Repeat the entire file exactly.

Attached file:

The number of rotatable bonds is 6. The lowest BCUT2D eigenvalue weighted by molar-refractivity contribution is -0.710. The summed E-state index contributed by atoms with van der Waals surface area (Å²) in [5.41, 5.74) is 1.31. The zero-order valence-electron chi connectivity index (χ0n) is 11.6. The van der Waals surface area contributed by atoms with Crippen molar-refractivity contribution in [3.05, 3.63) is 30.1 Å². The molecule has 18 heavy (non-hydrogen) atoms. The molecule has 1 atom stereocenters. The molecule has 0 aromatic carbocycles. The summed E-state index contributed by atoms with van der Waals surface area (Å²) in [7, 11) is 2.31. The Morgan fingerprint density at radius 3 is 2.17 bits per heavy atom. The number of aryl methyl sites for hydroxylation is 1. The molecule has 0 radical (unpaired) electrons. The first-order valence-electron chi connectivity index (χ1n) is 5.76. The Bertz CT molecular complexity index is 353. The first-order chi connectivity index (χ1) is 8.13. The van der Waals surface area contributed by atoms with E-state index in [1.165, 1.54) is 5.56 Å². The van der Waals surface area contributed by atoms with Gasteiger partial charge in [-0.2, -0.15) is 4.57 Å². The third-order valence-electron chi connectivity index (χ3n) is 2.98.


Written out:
The number of rotatable bonds is 6. The lowest BCUT2D eigenvalue weighted by molar-refractivity contribution is -0.710. The summed E-state index contributed by atoms with van der Waals surface area (Å²) in [5.41, 5.74) is 1.31. The zero-order valence-electron chi connectivity index (χ0n) is 11.6. The van der Waals surface area contributed by atoms with Crippen molar-refractivity contribution in [3.05, 3.63) is 30.1 Å². The molecule has 18 heavy (non-hydrogen) atoms. The molecule has 1 atom stereocenters. The molecule has 0 aromatic carbocycles. The summed E-state index contributed by atoms with van der Waals surface area (Å²) in [7, 11) is 2.31. The Morgan fingerprint density at radius 3 is 2.17 bits per heavy atom. The number of aryl methyl sites for hydroxylation is 1. The molecule has 0 radical (unpaired) electrons. The first-order valence-electron chi connectivity index (χ1n) is 5.76. The Bertz CT molecular complexity index is 353. The first-order chi connectivity index (χ1) is 8.13. The van der Waals surface area contributed by atoms with E-state index in [1.165, 1.54) is 5.56 Å². The van der Waals surface area contributed by atoms with Gasteiger partial charge in [-0.2, -0.15) is 4.57 Å². The third-order valence-electron chi connectivity index (χ3n) is 2.98.